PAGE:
By the summer of 1968, smoking marijuana with my friends had become a tired ritual. Each hot and empty night followed the previous one in an endless cycle of semi-suburban tedium. First, my fifteen year old girlfriends and I would gather on the corner of Darlington and
Flagstaff in our neighborhood. Then we’d wait for one of the older boys to drive up in his father’s Dodge Valiant or Chevy Pine Valley Malibu after scoring a couple of nickel bags from the local dealer in the parking lot of the Thriftway Super Market. We’d pile into his car and he’d chauffeur us to the house of whomever’s parents either weren’t home or were so clueless that they would barely shift their gaze from the hypnotic light flickering from the television set in the center of the living room as the five or more of us dull eyed teenagers made our way past them to their child’s bedroom or their finished basement.
That sweltering July night we ended up at Steve’s family’s apartment. That at least was a little break from the tired routine. Steve’s family lived in an apartment building, unlike the rest of us whose families inhabited small split level boxes with red roofs, white aluminum siding and black shutters.
Evergreen Towers was the only luxury apartment in Northeast Philadelphia in the 1960’s and just entering the elegant building and smiling innocently at the security guard at the night desk added a tinge of daring to our otherwise predictable escapade.
At sixteen, Steve was the youngest of three. His siblings were both grown men in their late twenties and his parents were considerably older than most of ours. They were also richer, or at least appeared to be by their lavish life style and expensive furniture. Steve was a bit indulged too – he had two cars at his disposal – a brand new Chevy Impala and a vintage green MG convertible. He had his own room at the end of a long hallway and that was where we gathered to smoke pot and listen to music on Steve’s brand new and top of the line stereo player.
I was fifteen at the time and crazy in love with Steve’s best friend Dock. I had been in love with him for almost two years and during that time my love had become somewhat of an obsession. I thought about him day in and day out. How he felt about me was always a mystery to me. He came in and out of my life at will and would go from confiding his deepest secrets and desires in me to ignoring me for weeks on end. And while I was more than a little happy to see him sitting on Steve’s bed, propped up against the wall and rolling a joint, I was also wary.
I never really enjoyed being high. I was the kind of person who was always worried about getting caught. So I was totally paranoid all of the time. Being high also exaggerated all of my feelings of self consciousness and I spent a good part of the time that I was high worried about how I looked, how I was sitting, how my voice sounded whether I was sitting too close to someone, whether I was making a stupid face. All of this worrying took an awful lot of work. I tried mightily not to be noticed — not to look stupid – not to laugh at the wrong time, not the say the wrong thing. Looking back, it was more like torture than pleasure. Just what a totally insecure adolescent self conscious girl needed – a drug to increase her self consciousness.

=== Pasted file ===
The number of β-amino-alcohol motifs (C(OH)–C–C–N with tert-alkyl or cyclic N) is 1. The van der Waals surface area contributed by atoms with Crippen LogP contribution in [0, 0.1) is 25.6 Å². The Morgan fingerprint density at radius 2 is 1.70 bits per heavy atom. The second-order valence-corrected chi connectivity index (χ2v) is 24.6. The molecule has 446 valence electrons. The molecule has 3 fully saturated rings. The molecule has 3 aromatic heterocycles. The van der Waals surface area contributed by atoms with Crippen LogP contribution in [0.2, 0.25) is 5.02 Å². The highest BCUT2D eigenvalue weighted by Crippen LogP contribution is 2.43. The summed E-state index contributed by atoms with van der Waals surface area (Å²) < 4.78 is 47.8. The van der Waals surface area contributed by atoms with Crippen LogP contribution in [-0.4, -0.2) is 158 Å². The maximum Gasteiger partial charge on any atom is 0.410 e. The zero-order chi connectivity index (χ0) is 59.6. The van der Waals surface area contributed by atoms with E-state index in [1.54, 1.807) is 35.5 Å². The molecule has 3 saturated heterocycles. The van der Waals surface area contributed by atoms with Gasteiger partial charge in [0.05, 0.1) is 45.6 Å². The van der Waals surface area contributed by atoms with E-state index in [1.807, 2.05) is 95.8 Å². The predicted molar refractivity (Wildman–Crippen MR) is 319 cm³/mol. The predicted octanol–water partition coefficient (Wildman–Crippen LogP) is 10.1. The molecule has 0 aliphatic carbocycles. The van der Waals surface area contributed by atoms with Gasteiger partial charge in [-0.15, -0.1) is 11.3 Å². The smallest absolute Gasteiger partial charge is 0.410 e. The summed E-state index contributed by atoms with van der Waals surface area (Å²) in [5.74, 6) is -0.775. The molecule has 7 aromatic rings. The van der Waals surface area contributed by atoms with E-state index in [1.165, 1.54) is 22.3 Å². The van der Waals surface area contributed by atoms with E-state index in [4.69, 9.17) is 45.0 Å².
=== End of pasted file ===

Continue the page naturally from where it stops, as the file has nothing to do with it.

I was just getting to the part of my high where I was almost comfortable with myself — the part where I could feel safe enough to go sit alone in a corner on the floor and indulge in my favorite marijuana induced activity – imagining that I was on a very slow moving and erotic ferris wheel. Just when I was settling in a pleasing rhythm, Steve’s voice jolted me to attention.
He was standing above his stereo with a record in his hand. “You’ve got to hear this,” he said. “It will blow your mind.”
By the time the first song had finished playing, the night had changed – it was no longer just another night in a string of meaningless nights – This was the night when I heard Bob Dylan for the first time. And what a great person to listen to when you are high. “No body feeeeeeeeeeeels any pain” was the first line I heard sung by a plaintive voice which drew out the syllables and teased and tantalized the listener, bringing me to the brink of release.
“Marsha,” I thought I heard Dock say through the haze.
“Yo Marsh,” he said again , because I guess I was too paranoid to acknowledge him the first time just in case he hadn’t been talking to me.
“I want you to listen closely to this next song. It reminds me of you,” he said in the prolonged silence between songs.
His words had put all of my senses on alert. I leaned forward and felt my blood begin to pulsate through my veins as a cascade of electric sound poured out of Steve’s stereo.
The first words of the song grabbed me by the throat.